Acquiring knowledge has generally been expensive. Libraries cost money for both the building and books. Education costs money, even if it is free to the student.
The internet changed all of that. Acquiring knowledge now costs such a tiny, tiny amount, that we can afford to give it away to every single member of the human race... and we give up very little for the honor of doing so. As a society, we have the privilege of being able to give every single person on this planet free and total access to the collective knowledge of all of the sciences, technology, culture, all of it.
And yet we don't. What does that say about us, as a people?
he internet has been a wonderful resource to make knowledge easier to access, but the infrastructure costs money.
No. Nothing costs money. A cost is something you give up. The cost of a car is all the things you could have gotten instead of the car. People often confuse the value of a thing with the price of a thing, and in a capitalist-driven society, it's hardly a surprise. The infrastructure doesn't cost money, it costs whatever we could have built instead of the infrastructure.
Now, consider all the possible things that we could have built instead of the internet. Instead of giving free knowledge to the world. Can you think of a better way to spend that potentiality? Because I cannot. No sir, your argument does not hold.
By a similar token the need for the NSA is an ugly reality. Not every group or society on the planet is willing to live in peace within their own borders.
The need for an organization that keeps tabs on legitimate threats to our safety and security, yes. The NSA... in its current form, is suboptimal for that task. It has been warped and distorted by political pressure both internal and external into something that is rapidly losing its effectiveness in that capacity. We're building data centers and collecting data, but managing intelligent assets is about more than collection, it's about analytics as well. The NSA has been overburdened with information -- tasked with watching everyone, everywhere.
It's the result of an unprecidented mass-failure of basic cognitive reasoning on the part of our entire governmental superstructure. They overvalue what they don't know, a fallacy known as the ambiguity effect. It's why we spent trillions fighting a war on terror, but we spend a mere fraction of that fighting drunk driving. They also over-value certain types of information -- a person's race, national origin, etc. All this profiling. It's been proven time and time again that the moment you develop a profile for the type of person you're looking for,.. the organization you're fighting will simply select candidates that are outside of that profile. We've created an institutional-sized case of confirmation bias with our security screening procedures. But it gets worse. The NSA is a classic example of information bias... that is, they seek information even when it's irrelevant to the choices presented. Or put another way: They're so focused on gathering more information that they've effectively paralyzed themselves.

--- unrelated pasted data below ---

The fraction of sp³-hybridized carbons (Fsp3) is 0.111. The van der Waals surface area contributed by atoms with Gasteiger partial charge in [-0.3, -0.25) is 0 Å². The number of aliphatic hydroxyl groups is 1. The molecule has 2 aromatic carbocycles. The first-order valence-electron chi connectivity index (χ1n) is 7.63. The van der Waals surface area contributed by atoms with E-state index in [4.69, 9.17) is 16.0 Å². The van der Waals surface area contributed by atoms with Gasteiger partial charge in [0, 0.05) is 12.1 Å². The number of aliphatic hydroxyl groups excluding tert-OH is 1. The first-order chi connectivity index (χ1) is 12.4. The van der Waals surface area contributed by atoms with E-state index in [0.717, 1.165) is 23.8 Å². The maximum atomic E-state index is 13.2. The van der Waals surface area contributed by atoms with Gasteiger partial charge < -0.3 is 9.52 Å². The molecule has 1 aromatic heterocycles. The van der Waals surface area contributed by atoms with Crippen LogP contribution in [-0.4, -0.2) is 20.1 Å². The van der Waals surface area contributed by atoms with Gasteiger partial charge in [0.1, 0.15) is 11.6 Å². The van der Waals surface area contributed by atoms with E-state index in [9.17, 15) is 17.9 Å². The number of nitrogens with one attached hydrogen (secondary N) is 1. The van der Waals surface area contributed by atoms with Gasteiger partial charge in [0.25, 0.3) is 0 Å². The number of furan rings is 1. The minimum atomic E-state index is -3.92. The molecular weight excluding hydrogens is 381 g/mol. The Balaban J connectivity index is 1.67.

And this isn't the first time this has happened, even here in America. All intelligence agencies go through phases where they become complacent and the intelligence feedback cycle goes off the rails, which isn't corrected until a catastrophe. Pearl Harbor. 9/11. Aldrich Ames. "The list goes on and on." After each major shakeup, there's a refocusing and efficiency goes up... for awhile. Until it deteriorates to the point that a new crisis emerges.
There will always be another boogieman in the closet. There will be another 9/11. Another Snowden. Another Pearl Harbor. These things cannot be prevented -- only the illusion that they can be. When we discuss how we wish to combat these yet-unseen and unknown forces, we must be mindful of how we structure our institutions, and what restrictions we place on them. The restrictions are not just to protect us, but the integrity of the intelligence cycle as well.
The NSA has been co-opted into a massive dragnet for political gain by people who want to suppress certain elements of society. This needs to stop. Not because of privacy, or because the terrorists will win, or blah blah fuckity blah... but because it's not sustainable. As any engineer will tell you, if you say "Build a computer", they could hand you a microwave. Say "build a computer with a monitor," and they hand you a calculator. "Build a computer with a monitor, keyboard, and mouse", and you might get a kiosk. Restrictions provide structure -- it enables us to create something that's actually useful to us, like, say, a laptop, instead of a microwave. The NSA needs restrictions in order to be useful to us.
There are may things limiting human potential. One of the biggest is human nature.
A rather nilhist perspective, but hardly a new one. Even the Romans had a phrase to describe this: Ad mores natura recurrit damnatos, fixa et mutari nescia - Human nature ever reverts to its depraved courses, fixed and immutable.
You leave your city, or your country, because you find it's full of crime, immorality, and violence. And that is fine. But ask yourself: What do you expect of the place you are moving to? Because you will find the same wherever you go. It is your expectations that creates the reality you live in. If you expect human nature to be greed, lust, and immorality... then that is all you will ever see or achieve. For this reason... I do not believe human nature limits human potential... I believe they are one in the same. The greatest advances of the 21st century will be in an expanding definition of what it means to be human. And to be honest, I think greed, lust, and immorality, have had their time for us to explore. We should be getting on to other things now.